As the Charlie Bravo research team gets ready to send out detailed market reports on more than 50 models of business aircraft, we’ve also prepared a high-level view of the market as a whole. The fourth quarter 2017 was surprisingly stronger than anticipated for many aircraft models we cover, considering that markets typically slow toward the end of the year.
Overall, we’re optimistic that the pace of sales we saw in 2017 will continue, as recent tax legislation makes new and used business equipment expenditures 100% tax-deductible for the next five years. We believe an active American market will spur demand around the world, and eventually improve demand for new and better models.
One consistent consideration we hear is from aircraft owners who are choosing to upgrade their aircraft rather than upgrading their avionics to meet 2020 ADS-B mandates. We won’t complain!
Here’s the breakdown:
Overall, the Citation markets had a particularly strong Q4. Inventories decreased almost across the board as transaction levels increased significantly. Cessna is delivering its most popular new Citation models, the CJ3+, CJ4, and Latitude, at a rate of three to four per month. Preowned CJ3s were part of a whopping 34 transactions in the quarter, as many were being sold before they even came to market. The only Citation market that struggled, to a certain extent, was the Bravo, as it continues to be oversupplied. The rest of the Citation jet markets saw solid transaction numbers across the board.
The Bombardier markets weren’t nearly as consistent as those in the Citation world. While some, namely the Challenger 605 and Lear 60XR markets, saw a massive influx of inventory and very few transactions, others, like the Challenger 300, Lear 45, and Lear 60 markets, had a ton of healthy transactions. Global markets, per usual, remained slow and steady.
Gulfstream markets slowed for the most part in Q4, but fleet values also flattened out across the board as their depreciation timelines slowed down considerably. As our Vice President Jake Banglesdorf said, “My conversations with Gulfstream acquisition clients used to sound something like, ‘They are asking $___, but we can negotiate them down 15 to 20 percent.’ Now, after a remarkable frenzy of activity, my conversations sound more like, ‘We better put a deposit down, because there are three other qualified buyers circling this plane.’”
Falcons slowed down a bit in Q4, as expected after a wildly busy Q3. Those markets, however, are still performing at a comfortable level. Despite the cancellation of the Falcon 5X, which made some people nervous, Dassault’s older Falcons are still selling at a decent rate. Those who already own Falcons can rest assured that Dassault won’t be preoccupied with supporting what would have likely been an underperforming Falcon 5X. The Falcon 2000EX EASy, 2000LX, 900EX EASy, 7X, and 900LX markets struggled toward the end of the year, but the 900EX, 2000, 50EX, and 900 markets were hot, all things considered.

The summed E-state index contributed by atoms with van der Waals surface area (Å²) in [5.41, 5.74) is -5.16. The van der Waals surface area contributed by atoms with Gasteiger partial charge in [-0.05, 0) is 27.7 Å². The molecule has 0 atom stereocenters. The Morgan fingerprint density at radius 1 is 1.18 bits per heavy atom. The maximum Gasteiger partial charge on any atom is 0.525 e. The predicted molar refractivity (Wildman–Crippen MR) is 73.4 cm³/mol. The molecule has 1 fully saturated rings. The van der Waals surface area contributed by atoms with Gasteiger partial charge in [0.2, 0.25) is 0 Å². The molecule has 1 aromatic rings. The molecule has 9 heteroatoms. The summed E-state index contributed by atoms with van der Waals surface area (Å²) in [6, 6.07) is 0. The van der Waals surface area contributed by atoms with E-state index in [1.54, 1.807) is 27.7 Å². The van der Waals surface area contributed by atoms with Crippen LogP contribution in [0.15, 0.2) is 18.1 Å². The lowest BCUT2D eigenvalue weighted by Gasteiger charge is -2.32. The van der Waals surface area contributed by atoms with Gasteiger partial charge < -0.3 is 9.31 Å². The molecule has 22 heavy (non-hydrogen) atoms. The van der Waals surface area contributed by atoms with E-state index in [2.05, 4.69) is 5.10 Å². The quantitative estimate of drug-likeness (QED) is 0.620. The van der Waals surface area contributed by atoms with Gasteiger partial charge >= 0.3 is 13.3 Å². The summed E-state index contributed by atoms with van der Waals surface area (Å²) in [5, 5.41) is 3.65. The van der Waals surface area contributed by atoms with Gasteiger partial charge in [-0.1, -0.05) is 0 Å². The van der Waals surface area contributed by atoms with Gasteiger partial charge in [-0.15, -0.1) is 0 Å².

After a fantastic summer, King Air markets slowed a bit in Q4, as well, but the quarter should still be considered a win for owners. Inventory levels either remained steady or decreased across the board, and transaction numbers remained in line with what took place in Q3. Some markets even had increased transaction numbers. While the B200 and older C90 markets slowed, the C90B, C90Gt, C90GTi, C90GTX, 250, and 350 models were delivered at relatively high rates, and the 350 market continues to have steady success.
Hawker/Beech markets continue to flag as a whole, and their competing Cessna and Gulfstream models often have half the number of aircraft for sale on the market. However 2017 was better than the previous couple years for Hawker/Beech models. The Beechjet 400A market is steady, as are the markets for the 400XP, 800A, 800XP, 850XP, 900XP, and Premier 1 and 1A. Hawker 800Bs are mostly headed to the parts suppliers, and the Hawker 1000 and 4000 markets are hardly moving, as expected with few support options.
On the Embraer front, those markets finally slowed down from an incredible summer, but were still healthier than most other markets. Instead of seeing 15-20 Phenom 100 transactions per quarter, 10 sold from October through December to put a stamp on a more-than-solid 2017. Legacies slowed even more, as each model ended the year with zero to two transactions in Q4.
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